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Sec Schedules Vote On Rules For Nasdaq Orders Brokerages Say Requirements Are Excessive, Could Backfire

The Securities and Exchange Commission said Wednesday it plans to vote next week on the second part of its campaign to clean up the Nasdaq Stock Market - new rules aimed at improving the handling of customer orders.

The rules are fiercely opposed by many Wall Street brokerage firms, which view the action as excessive government intervention that could dry up investment in small companies.

While the scope of the final proposal is unclear, SEC Chairman Arthur Levitt Jr. said earlier this month the new rules will “play an especially important role in protecting investors on the Nasdaq market.”

Nasdaq, the nation’s second-largest stock market, and its parent were formally censured by the SEC earlier this month for failing to police the market and ordered to spend $100 million over the next five years to improve surveillance. In July, the Justice Department settled a two-year investigation against 24 brokerage firms by ordering them to tape telephone calls of brokers and take steps to prevent a form of price-fixing in quoting of Nasdaq stocks.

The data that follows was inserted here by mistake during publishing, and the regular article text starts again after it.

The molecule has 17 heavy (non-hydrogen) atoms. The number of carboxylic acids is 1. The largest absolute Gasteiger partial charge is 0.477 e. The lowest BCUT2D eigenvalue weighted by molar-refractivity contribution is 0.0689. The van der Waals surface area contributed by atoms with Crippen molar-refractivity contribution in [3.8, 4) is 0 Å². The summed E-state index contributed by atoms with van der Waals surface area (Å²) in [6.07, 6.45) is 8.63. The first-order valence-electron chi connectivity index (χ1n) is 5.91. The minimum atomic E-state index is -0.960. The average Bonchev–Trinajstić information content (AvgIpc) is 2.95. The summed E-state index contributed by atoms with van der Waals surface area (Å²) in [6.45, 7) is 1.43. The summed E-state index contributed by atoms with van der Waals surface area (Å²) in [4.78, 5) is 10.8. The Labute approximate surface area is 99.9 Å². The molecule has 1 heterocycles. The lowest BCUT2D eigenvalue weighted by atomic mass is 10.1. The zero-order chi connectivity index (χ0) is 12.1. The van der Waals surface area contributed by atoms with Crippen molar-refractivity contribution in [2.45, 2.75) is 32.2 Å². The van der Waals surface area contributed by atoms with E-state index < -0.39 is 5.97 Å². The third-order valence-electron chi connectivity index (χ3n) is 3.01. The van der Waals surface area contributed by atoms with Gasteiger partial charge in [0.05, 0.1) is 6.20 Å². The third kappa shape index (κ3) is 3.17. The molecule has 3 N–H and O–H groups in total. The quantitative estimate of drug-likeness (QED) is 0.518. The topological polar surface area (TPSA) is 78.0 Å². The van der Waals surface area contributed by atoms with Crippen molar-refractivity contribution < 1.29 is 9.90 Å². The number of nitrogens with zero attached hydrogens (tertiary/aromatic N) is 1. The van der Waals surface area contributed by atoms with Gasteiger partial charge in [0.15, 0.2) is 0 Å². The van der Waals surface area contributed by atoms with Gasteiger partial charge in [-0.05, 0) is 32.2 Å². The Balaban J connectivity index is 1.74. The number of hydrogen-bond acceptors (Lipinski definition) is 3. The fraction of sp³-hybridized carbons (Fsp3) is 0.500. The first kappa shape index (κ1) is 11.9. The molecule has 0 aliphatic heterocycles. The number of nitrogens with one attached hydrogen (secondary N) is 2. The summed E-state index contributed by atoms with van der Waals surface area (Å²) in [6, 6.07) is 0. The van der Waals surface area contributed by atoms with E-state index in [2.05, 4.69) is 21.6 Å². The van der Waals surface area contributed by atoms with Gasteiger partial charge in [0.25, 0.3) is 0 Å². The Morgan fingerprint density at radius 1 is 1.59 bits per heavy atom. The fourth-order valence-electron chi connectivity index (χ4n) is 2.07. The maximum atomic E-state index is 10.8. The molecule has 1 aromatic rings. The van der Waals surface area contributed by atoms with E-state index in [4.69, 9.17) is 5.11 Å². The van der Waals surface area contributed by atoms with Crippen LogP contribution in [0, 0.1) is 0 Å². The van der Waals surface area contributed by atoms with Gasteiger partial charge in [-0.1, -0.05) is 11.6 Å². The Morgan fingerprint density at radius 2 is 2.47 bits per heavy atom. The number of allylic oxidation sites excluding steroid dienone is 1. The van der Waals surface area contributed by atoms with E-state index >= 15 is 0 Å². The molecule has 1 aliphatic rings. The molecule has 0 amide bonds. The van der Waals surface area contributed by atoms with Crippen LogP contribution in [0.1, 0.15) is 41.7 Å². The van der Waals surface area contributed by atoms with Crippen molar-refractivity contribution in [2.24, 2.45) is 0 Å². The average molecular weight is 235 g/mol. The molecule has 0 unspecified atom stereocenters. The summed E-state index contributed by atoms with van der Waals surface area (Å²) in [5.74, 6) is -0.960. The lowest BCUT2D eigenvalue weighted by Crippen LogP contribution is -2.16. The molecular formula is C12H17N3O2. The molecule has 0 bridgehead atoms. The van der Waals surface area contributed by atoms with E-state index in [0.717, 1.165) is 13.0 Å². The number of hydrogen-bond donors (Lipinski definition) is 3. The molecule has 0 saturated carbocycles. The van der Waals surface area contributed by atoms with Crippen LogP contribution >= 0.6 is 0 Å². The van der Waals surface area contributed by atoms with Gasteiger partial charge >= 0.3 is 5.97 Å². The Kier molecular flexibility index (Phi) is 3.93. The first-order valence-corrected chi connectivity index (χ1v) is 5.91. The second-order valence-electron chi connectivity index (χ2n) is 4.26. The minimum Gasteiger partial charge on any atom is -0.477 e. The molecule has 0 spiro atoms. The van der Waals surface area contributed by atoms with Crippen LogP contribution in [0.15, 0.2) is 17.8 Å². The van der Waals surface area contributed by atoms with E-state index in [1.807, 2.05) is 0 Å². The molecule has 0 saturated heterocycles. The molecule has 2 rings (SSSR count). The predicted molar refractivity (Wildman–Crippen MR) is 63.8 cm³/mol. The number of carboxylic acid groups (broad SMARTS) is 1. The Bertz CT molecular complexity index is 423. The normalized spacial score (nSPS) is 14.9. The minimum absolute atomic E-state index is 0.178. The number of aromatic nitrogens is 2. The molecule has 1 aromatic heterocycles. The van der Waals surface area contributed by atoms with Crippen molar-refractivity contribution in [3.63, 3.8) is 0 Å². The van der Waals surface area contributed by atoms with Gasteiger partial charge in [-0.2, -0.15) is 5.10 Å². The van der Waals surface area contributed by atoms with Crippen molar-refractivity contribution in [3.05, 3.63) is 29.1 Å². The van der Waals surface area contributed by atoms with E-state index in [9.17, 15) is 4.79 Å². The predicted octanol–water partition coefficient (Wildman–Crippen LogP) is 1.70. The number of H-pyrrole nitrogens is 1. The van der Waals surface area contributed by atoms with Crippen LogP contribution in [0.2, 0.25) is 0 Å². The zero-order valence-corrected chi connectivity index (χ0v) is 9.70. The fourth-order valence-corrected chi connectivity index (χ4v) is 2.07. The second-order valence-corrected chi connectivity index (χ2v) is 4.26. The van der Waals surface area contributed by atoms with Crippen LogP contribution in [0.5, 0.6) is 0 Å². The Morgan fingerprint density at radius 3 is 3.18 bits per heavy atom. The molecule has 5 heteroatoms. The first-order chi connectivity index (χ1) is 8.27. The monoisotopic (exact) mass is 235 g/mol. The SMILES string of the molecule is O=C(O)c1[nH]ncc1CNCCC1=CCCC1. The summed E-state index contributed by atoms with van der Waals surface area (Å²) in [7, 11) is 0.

The SEC rules, first proposed in September 1995, are aimed at putting customer orders on equal footing with professional orders on all markets, particularly Nasdaq.

One proposal would require Nasdaq dealers to display customer limit orders on the Nasdaq system. A limit order is an investor’s request to buy or sell stocks at a specific price, not just the going market price.

Allowing customer orders to compete with dealer quotes could narrow the gap between what Nasdaq dealers are willing to pay to buy stocks and what they want to receive in a sale. A narrower price spread lowers trading costs for investors but also cuts into dealers’ profits.

The proposal also would prohibit brokers from offering to buy or sell stock in private computerized trading systems at prices better than its public quotes for the same stock. The SEC’s report on Nasdaq found that dealers were getting more favorable prices when trading in computerized systems reserved for professionals, such as Nasdaq’s SelectNet or Reuters Ltd.’s Instinet Corp. systems.

One major Nasdaq dealer, Herzog, Heine, Geduld Inc., attempted to delay the action by pushing for Congress to require a lengthy study of how the rules would affect competition and trading on Nasdaq.

“It is not clear that these rules will reduce transaction costs for small investors,” Herzog Heine said in a statement last month.

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